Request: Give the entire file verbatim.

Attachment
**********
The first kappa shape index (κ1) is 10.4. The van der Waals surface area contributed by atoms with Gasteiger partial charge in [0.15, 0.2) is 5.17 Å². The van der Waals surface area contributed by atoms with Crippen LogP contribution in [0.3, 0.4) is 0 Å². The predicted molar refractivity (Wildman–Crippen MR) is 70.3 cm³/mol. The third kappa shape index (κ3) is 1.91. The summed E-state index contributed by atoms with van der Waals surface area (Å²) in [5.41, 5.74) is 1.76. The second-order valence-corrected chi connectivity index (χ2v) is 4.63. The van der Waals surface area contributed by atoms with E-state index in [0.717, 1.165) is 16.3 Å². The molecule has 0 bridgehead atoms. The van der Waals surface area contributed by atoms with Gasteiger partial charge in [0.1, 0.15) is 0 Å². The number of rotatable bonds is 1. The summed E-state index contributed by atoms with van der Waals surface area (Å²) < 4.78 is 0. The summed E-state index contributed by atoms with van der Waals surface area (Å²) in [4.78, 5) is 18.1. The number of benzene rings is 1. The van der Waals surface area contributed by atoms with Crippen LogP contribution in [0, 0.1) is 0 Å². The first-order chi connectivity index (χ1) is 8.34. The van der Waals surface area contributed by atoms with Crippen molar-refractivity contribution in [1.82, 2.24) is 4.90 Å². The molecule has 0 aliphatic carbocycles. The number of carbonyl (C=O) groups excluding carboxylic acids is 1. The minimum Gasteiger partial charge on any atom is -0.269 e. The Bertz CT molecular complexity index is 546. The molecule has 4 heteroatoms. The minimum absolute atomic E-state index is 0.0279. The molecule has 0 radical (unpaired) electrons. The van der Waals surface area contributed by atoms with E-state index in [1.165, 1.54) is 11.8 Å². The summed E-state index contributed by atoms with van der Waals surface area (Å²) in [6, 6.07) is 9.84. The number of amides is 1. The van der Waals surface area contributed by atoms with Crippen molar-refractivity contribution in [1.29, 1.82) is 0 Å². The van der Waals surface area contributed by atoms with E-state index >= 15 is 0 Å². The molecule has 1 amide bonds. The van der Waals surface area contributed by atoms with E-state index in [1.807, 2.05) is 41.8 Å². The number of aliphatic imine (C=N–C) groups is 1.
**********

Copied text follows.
The first kappa shape index (κ1) is 10.4. The van der Waals surface area contributed by atoms with Gasteiger partial charge in [0.15, 0.2) is 5.17 Å². The van der Waals surface area contributed by atoms with Crippen LogP contribution in [0.3, 0.4) is 0 Å². The predicted molar refractivity (Wildman–Crippen MR) is 70.3 cm³/mol. The third kappa shape index (κ3) is 1.91. The summed E-state index contributed by atoms with van der Waals surface area (Å²) in [5.41, 5.74) is 1.76. The second-order valence-corrected chi connectivity index (χ2v) is 4.63. The van der Waals surface area contributed by atoms with E-state index in [0.717, 1.165) is 16.3 Å². The molecule has 0 bridgehead atoms. The van der Waals surface area contributed by atoms with Gasteiger partial charge in [0.1, 0.15) is 0 Å². The number of rotatable bonds is 1. The summed E-state index contributed by atoms with van der Waals surface area (Å²) < 4.78 is 0. The summed E-state index contributed by atoms with van der Waals surface area (Å²) in [4.78, 5) is 18.1. The number of benzene rings is 1. The van der Waals surface area contributed by atoms with Crippen LogP contribution in [0, 0.1) is 0 Å². The first-order chi connectivity index (χ1) is 8.34. The van der Waals surface area contributed by atoms with Crippen molar-refractivity contribution in [1.82, 2.24) is 4.90 Å². The molecule has 0 aliphatic carbocycles. The number of carbonyl (C=O) groups excluding carboxylic acids is 1. The minimum Gasteiger partial charge on any atom is -0.269 e. The Bertz CT molecular complexity index is 546. The molecule has 4 heteroatoms. The minimum absolute atomic E-state index is 0.0279. The molecule has 0 radical (unpaired) electrons. The van der Waals surface area contributed by atoms with E-state index in [1.165, 1.54) is 11.8 Å². The summed E-state index contributed by atoms with van der Waals surface area (Å²) in [6, 6.07) is 9.84. The number of amides is 1. The van der Waals surface area contributed by atoms with Crippen molar-refractivity contribution in [1.29, 1.82) is 0 Å². The van der Waals surface area contributed by atoms with E-state index >= 15 is 0 Å². The molecule has 1 amide bonds. The van der Waals surface area contributed by atoms with E-state index in [1.807, 2.05) is 41.8 Å². The number of aliphatic imine (C=N–C) groups is 1.